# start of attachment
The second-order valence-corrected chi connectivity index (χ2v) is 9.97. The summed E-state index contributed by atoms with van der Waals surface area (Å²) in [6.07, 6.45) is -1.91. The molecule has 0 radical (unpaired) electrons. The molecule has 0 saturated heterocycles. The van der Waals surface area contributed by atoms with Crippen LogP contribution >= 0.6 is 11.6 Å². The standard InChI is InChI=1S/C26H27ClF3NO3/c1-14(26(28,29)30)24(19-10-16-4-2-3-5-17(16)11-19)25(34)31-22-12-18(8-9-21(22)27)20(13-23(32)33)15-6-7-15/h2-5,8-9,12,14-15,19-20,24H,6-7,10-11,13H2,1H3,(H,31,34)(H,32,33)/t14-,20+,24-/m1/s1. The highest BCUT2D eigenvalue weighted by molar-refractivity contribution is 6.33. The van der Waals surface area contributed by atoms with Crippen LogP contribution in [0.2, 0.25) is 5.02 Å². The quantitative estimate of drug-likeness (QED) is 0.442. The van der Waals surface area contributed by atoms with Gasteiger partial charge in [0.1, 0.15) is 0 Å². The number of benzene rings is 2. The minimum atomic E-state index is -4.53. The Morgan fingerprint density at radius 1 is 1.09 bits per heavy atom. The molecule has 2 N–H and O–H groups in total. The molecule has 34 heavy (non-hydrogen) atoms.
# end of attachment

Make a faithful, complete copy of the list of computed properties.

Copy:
The second-order valence-corrected chi connectivity index (χ2v) is 9.97. The summed E-state index contributed by atoms with van der Waals surface area (Å²) in [6.07, 6.45) is -1.91. The molecule has 0 radical (unpaired) electrons. The molecule has 0 saturated heterocycles. The van der Waals surface area contributed by atoms with Crippen LogP contribution >= 0.6 is 11.6 Å². The standard InChI is InChI=1S/C26H27ClF3NO3/c1-14(26(28,29)30)24(19-10-16-4-2-3-5-17(16)11-19)25(34)31-22-12-18(8-9-21(22)27)20(13-23(32)33)15-6-7-15/h2-5,8-9,12,14-15,19-20,24H,6-7,10-11,13H2,1H3,(H,31,34)(H,32,33)/t14-,20+,24-/m1/s1. The highest BCUT2D eigenvalue weighted by molar-refractivity contribution is 6.33. The van der Waals surface area contributed by atoms with Crippen LogP contribution in [0.2, 0.25) is 5.02 Å². The quantitative estimate of drug-likeness (QED) is 0.442. The van der Waals surface area contributed by atoms with Gasteiger partial charge in [0.1, 0.15) is 0 Å². The number of benzene rings is 2. The minimum atomic E-state index is -4.53. The Morgan fingerprint density at radius 1 is 1.09 bits per heavy atom. The molecule has 2 N–H and O–H groups in total. The molecule has 34 heavy (non-hydrogen) atoms.